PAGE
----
The big opportunity for KISI is to take advantage of the rise of services like Airbnb, Exec and TaskRabbit, and collaborate with those companies to help provide temporary access to service pros who might only need it for a few minutes, a week or an afternoon.

“All the hardware parts are installed in your apartment, and you can open even the front door of the house with your smartphone, and yet nothing changes for anyone else who has physical key access” he said. “Up to now, you had to change the whole system to get automated access, but the cool thing is that we’ve managed to accomplish that without requiring a complete overhaul.”

KISI has already impressed enough to win an entrepreneurial startup grant from the German government, and they’ve won various prizes, including from the NYCEDC, which provided them with $25,000 for the “Next Idea” award.

KISI will launch in New York City and Munich first, and will then expand to other markets after that.

Wiikey hacks Wii U to play games from USB drives

Wiikey, the hackers who invented mod chips and soft mods for the Nintendo Wii and many other consoles, have developed a new hack for the Wii U that lets them play content and games from a custom USB drive. With the new hacking method, it looks like you won’t need to do any hardware modifications to your system to hack it. All you need to do is connect the custom USB device, WiikeÜ, too your Wii U and you’re good to go.

Wiikey hacks Wii U to play games from USB drives

The WiikeÜ isn’t available to consumers just yet, but Wiikey will be releasing updates regarding the product soon. In a statement on their website, Wiikey stated that they were able to completely reverse “the WiiU drive authentication, disk encryption, file system, and everything else.” When the WiikeÜ becomes available, gamers will be able to install homebrew software on their Wii U, and unfortunately for Nintendo, play pirated games.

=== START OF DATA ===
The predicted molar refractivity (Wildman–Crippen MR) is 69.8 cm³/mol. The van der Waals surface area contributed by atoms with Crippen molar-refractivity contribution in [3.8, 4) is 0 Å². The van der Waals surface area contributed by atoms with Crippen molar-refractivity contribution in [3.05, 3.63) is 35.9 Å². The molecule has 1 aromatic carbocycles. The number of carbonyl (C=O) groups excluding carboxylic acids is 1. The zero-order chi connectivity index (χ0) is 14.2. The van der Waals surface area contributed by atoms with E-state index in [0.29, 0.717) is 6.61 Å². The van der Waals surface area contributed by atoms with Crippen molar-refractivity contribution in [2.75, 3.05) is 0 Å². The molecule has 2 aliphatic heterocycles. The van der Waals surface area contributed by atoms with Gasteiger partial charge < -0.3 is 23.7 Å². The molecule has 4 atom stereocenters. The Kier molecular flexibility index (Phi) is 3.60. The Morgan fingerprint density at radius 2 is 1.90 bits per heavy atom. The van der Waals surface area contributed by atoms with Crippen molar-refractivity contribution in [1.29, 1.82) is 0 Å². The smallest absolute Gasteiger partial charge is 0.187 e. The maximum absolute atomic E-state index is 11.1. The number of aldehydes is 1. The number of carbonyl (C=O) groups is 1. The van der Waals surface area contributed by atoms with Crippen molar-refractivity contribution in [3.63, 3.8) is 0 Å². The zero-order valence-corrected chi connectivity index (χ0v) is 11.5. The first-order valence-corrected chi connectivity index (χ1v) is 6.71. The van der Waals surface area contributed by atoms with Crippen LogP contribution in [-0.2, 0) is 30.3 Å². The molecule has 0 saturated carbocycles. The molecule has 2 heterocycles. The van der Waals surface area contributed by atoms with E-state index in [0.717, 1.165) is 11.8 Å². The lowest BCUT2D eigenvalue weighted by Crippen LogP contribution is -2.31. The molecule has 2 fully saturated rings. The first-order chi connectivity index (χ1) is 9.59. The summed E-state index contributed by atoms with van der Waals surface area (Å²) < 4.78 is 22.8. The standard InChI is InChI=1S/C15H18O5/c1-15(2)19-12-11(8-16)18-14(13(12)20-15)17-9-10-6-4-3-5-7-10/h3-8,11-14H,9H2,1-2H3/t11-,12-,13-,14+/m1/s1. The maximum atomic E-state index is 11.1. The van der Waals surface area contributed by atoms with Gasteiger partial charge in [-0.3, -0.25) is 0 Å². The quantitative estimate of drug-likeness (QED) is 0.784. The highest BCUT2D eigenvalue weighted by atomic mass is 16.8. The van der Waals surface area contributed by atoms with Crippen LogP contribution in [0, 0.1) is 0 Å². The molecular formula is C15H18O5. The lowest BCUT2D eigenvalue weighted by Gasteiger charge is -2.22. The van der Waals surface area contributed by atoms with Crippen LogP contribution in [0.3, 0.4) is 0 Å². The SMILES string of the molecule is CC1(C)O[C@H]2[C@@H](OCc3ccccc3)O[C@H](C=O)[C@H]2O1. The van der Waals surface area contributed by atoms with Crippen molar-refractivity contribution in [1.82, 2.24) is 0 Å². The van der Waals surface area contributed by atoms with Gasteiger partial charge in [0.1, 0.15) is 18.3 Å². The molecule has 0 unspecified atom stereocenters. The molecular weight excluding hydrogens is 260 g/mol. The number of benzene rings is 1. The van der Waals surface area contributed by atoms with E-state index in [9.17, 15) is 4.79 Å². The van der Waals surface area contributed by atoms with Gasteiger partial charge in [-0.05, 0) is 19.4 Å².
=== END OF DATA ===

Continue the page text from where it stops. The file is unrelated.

The WiikeÜ spells trouble for game developers, however it may do wonders for the Wii U. The sales for the Wii U failed to even meet Nintendo’s lowered expectations, selling only a measly 3.45 million units since its launch. People who purchase the WiikeÜ will inevitably use it to pirate games (with a few using it solely for homebrew purposes), and while it may be damaging to game sales, it may offer enough incentive for people to purchase a Wii U.

It’ll be a bittersweet situation for Nintendo, who just replaced its North American CEO with Nintendo Global President Satoru Iwata. Nintendo planned on improving sales of the Wii U by bringing more “key” titles to the platform, enticing more consumers to purchase the device, but that plan may be thwarted by Wiikey. We’ll see. But at this rate, anything would help the struggling platform.

[via Wiikey]


Wiikey hacks Wii U to play games from USB drives is written by Brian Sin & originally posted on SlashGear.
© 2005 – 2012, SlashGear. All right reserved.

Obama To Reportedly Nominate Former Telecom Lobbyist Tom Wheeler As FCC Chair

wheeler